Politicians are often famous for the promises they do not keep. Even as they make them, skeptics begin to challenge their validity. Most of the time, they are forgiven. The logic that seems to follow is that nobody can be expected to keep his or her words all of the time. Far too often, I find that I accept and forgive failure. I may not accept the individual, but I accept his or her inability to deliver on the promise.
Candidly, if God's example is a model I believe in, I have it completely backwards. I need to understand what it means to embrace the individual in their failure while never accepting the failure itself.
As I listen to politicians the world over, I find myself caught in words of their choosing. I want to believe, no matter what the evidence suggests. I want to hold onto a positive view of the future, no matter what the odds. I want to live in the belief that others will solve the problems, no matter how large they might be.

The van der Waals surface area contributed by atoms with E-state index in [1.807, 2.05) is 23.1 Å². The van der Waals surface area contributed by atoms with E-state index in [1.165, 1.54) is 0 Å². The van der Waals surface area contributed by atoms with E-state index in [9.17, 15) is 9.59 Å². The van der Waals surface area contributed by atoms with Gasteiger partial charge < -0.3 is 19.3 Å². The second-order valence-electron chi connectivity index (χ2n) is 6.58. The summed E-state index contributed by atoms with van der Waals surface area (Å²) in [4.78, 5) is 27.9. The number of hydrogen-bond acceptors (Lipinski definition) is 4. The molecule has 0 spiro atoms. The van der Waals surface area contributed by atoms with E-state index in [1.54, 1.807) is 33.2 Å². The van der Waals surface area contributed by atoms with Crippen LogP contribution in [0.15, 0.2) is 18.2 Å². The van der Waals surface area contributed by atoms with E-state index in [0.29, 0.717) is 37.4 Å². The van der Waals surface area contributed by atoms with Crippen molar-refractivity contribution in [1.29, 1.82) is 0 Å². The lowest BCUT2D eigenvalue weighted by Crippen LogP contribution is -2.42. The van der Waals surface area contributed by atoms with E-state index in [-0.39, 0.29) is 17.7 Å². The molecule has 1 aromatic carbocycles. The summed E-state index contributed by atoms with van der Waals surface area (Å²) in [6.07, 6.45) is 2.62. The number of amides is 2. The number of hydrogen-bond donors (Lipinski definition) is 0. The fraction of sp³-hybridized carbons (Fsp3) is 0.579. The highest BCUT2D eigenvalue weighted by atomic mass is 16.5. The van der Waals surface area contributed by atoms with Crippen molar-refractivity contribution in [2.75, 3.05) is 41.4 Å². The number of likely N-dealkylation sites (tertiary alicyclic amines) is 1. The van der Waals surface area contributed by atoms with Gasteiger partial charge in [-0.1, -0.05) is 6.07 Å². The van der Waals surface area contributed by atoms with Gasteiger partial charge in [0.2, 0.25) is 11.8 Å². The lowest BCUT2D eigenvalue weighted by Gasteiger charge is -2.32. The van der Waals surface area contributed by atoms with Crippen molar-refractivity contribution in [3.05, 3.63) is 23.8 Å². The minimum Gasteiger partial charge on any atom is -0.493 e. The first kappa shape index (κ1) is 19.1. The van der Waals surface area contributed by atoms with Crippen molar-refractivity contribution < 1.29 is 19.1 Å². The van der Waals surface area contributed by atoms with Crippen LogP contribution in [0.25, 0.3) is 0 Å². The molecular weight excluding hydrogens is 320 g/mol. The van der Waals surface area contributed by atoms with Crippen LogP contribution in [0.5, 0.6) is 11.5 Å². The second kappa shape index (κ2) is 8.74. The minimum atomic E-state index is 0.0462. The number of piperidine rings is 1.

There are flaws in my views. They include the fact that promises are often much more difficult to keep in the future than they are when they were first made. “When the four hundred years were nearly up, the time God promised Abraham for deliverance, the population of our people in Egypt had become very large.” (Acts 7.17)
To keep a promise means that I must stay connected to a Power that can deliver. I know this is God.
To keep a promise means that I must be brutally connected to the present. I know this means that I must stay close to God.
To keep a promise means that I must be engaged. Walking with a God that is engaged in the fine print of life is essential.
There are promises and then there are real promises. God promises to always be with you and me; in good times and bad, when we behave and even when we do not. God will never break a Divine promise.
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